Houston Dynamo fans who follow the team closely have undoubtedly heard general manager Matt Jordan talk about the club’s philosophy of building the team through three “buckets” of young international stars, Americans in the prime of their careers and homegrown products of the Dynamo Academy.
Jordan has spent the better part of the last year rebuilding the Academy from the ground up and bringing in Paul Holocher to lead the reconstruction effort.
Kenny Bundy, the head coach of the Academy U19 side, has played a crucial role in the club’s developmental pipeline and has seen that role grow in recent weeks as an assistant on interim head coach Davy Arnaud’s staff.
Perhaps not surprisingly, young Academy players have been a more frequent sight at First Team training sessions over the last month. Bundy pointed out that the increased Academy participation is bigger than the individual coach, although Arnaud’s involvement has helped.
“I think that my role is that I’ve seen both sides now, and obviously I understand the kids. I know the guys, I know the teams,” Bundy said. “I don’t think anything has drastically changed, other than that Davy is really focused on making sure that we have a clear understanding, along with Matt and the rest of the First Team staff, of what the Academy is about and creating that vertical integration.”
A number of Academy players – as many as six on a given day – have been called into training with the first team since Arnaud took over in late July. On Wednesday, a lone youngster took the field with the pros as forward Beto Soto stepped in. It wasn’t Soto’s first call-in to the First Team, but each time still brings new joy.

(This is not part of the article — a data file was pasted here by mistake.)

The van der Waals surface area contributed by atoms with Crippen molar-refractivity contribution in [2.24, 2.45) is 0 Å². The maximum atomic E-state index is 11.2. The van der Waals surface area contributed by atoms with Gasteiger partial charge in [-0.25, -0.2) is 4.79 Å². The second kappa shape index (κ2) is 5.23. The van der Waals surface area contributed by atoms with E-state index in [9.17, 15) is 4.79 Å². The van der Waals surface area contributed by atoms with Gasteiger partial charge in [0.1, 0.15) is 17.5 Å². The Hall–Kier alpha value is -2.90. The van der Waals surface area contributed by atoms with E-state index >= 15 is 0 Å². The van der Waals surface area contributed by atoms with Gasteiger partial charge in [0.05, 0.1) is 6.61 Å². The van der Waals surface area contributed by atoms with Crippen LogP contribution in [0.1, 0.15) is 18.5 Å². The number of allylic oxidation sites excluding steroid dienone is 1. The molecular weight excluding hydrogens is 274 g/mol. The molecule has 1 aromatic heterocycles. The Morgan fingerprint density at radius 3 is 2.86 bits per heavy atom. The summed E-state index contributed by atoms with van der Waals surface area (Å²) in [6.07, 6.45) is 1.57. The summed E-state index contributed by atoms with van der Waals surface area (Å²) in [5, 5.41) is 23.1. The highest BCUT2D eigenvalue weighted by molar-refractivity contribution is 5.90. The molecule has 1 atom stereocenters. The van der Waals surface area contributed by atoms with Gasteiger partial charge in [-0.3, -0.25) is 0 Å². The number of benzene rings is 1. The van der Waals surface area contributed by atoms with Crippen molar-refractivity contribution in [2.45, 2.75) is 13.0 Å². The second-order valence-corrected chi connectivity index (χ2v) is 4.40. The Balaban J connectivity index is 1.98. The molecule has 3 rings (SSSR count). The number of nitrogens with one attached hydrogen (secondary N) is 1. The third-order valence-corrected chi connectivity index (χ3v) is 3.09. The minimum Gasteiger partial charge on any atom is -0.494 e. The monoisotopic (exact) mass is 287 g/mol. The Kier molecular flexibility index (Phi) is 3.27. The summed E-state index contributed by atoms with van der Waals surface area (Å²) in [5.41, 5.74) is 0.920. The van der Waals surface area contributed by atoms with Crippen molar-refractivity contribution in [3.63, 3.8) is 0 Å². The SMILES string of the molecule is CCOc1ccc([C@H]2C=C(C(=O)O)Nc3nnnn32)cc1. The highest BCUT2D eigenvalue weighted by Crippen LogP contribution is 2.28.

“I get excited every single time. Every time I get a call from Kenny, I’m excited,” he said. “Even though sometimes I answer him pretty late because I’m with my family, but I’m always excited and happy that I get the opportunity to train with the first team.”
Soto, an 18-year-old who scored 22 goals over the last two seasons with the U19s, said that he’s seen his game grow as a result of working with the First Team forwards.
“I always try to learn from (Mauro) Manotas and Christian (Ramirez) and Ronaldo (Peña). I try to learn from them,” he said.” I’ve learned a lot of things from Manotas – his finishing, his movement, the way he’s always studying their defenders; and I also want to do that and copy that from him.”
Bundy believes that the benefits go far beyond just the individual player, though.
“I think it’s a benefit for the club. I don’t necessarily think that anyone gains more from it,” he said. “I think that we’re a club that’s built around wanting to promote younger players, and the big thing for us is these guys need the experience of being around not only the first team players, but the first team staff and that professional environment. When they go back, they understand that the standard has to be higher for them and they need to set the standard for the rest of the team.”
Soto agreed, pointing out that part of his responsibility is to take what he learned and bring it back to his Academy teammates.
“I feel like now, since I’ve trained with the first team, I have higher standards for myself and the level I want to get to,” he said. “Just bringing it back to my team and try to motivate them and make them bring the quality up.”
For Bundy, elevating that quality is a major part of not just the Academy’s success, but the club’s as a whole.
“Our goal as a club is to produce young players at the Academy that can be stars at the First Team, and I think that part of that is a responsibility for myself and the Academy staff to understand what the level is at the First Team, and then develop those guys individually to make sure that they can play at that level.”